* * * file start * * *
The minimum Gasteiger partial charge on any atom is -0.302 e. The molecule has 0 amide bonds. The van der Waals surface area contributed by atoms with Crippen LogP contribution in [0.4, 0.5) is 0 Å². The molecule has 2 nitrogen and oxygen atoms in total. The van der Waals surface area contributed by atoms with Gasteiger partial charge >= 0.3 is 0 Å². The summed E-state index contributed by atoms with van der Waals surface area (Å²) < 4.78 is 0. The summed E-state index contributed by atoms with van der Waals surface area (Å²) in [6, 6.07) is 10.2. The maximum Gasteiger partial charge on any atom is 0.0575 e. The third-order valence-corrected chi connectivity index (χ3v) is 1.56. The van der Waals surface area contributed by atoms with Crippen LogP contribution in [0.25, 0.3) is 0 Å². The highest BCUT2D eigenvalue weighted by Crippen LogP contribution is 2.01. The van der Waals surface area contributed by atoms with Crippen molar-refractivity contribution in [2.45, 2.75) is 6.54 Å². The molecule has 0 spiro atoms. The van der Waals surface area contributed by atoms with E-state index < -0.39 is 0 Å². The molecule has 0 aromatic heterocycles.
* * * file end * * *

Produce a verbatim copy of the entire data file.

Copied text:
The minimum Gasteiger partial charge on any atom is -0.302 e. The molecule has 0 amide bonds. The van der Waals surface area contributed by atoms with Crippen LogP contribution in [0.4, 0.5) is 0 Å². The molecule has 2 nitrogen and oxygen atoms in total. The van der Waals surface area contributed by atoms with Gasteiger partial charge >= 0.3 is 0 Å². The summed E-state index contributed by atoms with van der Waals surface area (Å²) < 4.78 is 0. The summed E-state index contributed by atoms with van der Waals surface area (Å²) in [6, 6.07) is 10.2. The maximum Gasteiger partial charge on any atom is 0.0575 e. The third-order valence-corrected chi connectivity index (χ3v) is 1.56. The van der Waals surface area contributed by atoms with Crippen LogP contribution in [0.25, 0.3) is 0 Å². The highest BCUT2D eigenvalue weighted by Crippen LogP contribution is 2.01. The van der Waals surface area contributed by atoms with Crippen molar-refractivity contribution in [2.45, 2.75) is 6.54 Å². The molecule has 0 spiro atoms. The van der Waals surface area contributed by atoms with E-state index < -0.39 is 0 Å². The molecule has 0 aromatic heterocycles.